Naval History and Heritage Command

Naval History and Heritage Command

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Caption: Aileen in drydock, fitting out for naval service, at the New York Navy Yard, 17 May 1898. The cruiser Topeka is in the background. (19-N-17-5-2)

(Yacht: dp. 192; 1. 120'; b. 20'; dr. 8'; s. 14 k.; cpl. 33; a. 1 3-pdr., 2 1-pdrs.)

Aileen, a yacht built in 1896 at Chester, Pa., by John Roach & Sons, was purchased by the Navy on 28 April 1898; converted for naval service by the New York Navy Yard; and commissioned there on 14 May 1898, Lt. William Kilburn in command.

Found unfit for cruising the open seas, Aileen served on coastal defense through the Spanish-American War. On 18 May 1899, the converted yacht was transferred to the New York Naval Militia on loan for use as a training ship. On 18 November 1909, the New York Naval Militia returned Aileen to the Navy. She was placed in service at the Portsmouth (N.H.) Navy Yard on 30 April 1910; but, sometime later that year, the yacht was transferred to the Rhode Island Naval Militia and served the state of Rhode Island training naval militiamen until the United States entered World War I on 6 April 1917. The following day, Aileen was reacquired by the Navy and placed in commission once again. For the duration of the war, she served in the 2d Naval District, patrolling the New England coastline between New London and Block Island Sound. After February 1919, she operated from New London with the Reserve Squadron, Antisubmarine Squadrons, engaged in training missions. She was decommissioned on 5 July 1919 and, 18 days later, was ordered sold. Her name was struck from the Navy list on 12 August 1919. On 20 November 1920, she was sold to Tarns, Lemoin & Crane, of New York City.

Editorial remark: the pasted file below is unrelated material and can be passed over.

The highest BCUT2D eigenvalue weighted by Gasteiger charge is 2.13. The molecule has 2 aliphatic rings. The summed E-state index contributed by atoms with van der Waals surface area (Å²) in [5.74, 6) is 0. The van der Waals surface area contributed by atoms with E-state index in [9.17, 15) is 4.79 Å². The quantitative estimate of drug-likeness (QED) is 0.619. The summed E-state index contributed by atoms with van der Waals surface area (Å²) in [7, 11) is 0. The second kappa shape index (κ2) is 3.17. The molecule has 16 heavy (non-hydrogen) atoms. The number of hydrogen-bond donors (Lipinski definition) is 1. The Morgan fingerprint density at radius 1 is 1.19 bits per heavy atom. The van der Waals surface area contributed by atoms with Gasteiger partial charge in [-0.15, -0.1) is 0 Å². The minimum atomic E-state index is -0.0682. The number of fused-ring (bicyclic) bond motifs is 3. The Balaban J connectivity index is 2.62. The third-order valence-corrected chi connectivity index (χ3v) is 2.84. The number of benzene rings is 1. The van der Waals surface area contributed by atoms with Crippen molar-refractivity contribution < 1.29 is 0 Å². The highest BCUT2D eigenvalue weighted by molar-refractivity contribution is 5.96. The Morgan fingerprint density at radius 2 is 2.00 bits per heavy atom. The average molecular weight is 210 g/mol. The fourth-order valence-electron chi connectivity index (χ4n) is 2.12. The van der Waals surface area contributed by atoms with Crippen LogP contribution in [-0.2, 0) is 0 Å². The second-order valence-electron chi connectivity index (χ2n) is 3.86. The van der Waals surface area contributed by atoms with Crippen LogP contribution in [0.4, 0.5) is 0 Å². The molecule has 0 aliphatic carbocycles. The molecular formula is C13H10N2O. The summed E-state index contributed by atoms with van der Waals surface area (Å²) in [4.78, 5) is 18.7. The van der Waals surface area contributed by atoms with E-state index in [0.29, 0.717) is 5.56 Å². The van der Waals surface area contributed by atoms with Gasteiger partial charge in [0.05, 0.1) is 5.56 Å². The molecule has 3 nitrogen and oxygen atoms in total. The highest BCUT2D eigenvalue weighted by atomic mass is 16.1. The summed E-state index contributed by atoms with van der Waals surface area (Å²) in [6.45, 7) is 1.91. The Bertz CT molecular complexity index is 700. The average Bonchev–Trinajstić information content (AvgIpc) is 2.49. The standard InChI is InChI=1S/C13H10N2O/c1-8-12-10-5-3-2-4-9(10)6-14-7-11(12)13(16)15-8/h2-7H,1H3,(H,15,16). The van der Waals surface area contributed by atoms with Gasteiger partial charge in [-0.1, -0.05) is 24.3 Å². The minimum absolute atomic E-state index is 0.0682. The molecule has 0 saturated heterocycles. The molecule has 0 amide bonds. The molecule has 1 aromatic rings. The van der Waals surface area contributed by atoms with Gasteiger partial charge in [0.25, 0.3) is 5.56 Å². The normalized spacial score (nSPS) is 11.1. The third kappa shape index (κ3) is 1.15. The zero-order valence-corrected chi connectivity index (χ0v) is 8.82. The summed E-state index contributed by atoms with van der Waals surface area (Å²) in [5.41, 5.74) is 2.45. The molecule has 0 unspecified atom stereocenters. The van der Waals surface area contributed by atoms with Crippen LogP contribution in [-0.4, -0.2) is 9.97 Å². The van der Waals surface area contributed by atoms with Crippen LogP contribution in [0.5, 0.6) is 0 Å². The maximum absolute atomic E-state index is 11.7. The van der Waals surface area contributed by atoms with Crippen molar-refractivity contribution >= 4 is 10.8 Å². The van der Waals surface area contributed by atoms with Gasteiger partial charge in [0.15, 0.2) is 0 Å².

Published: Thu Jun 11 12:48:13 EDT 2015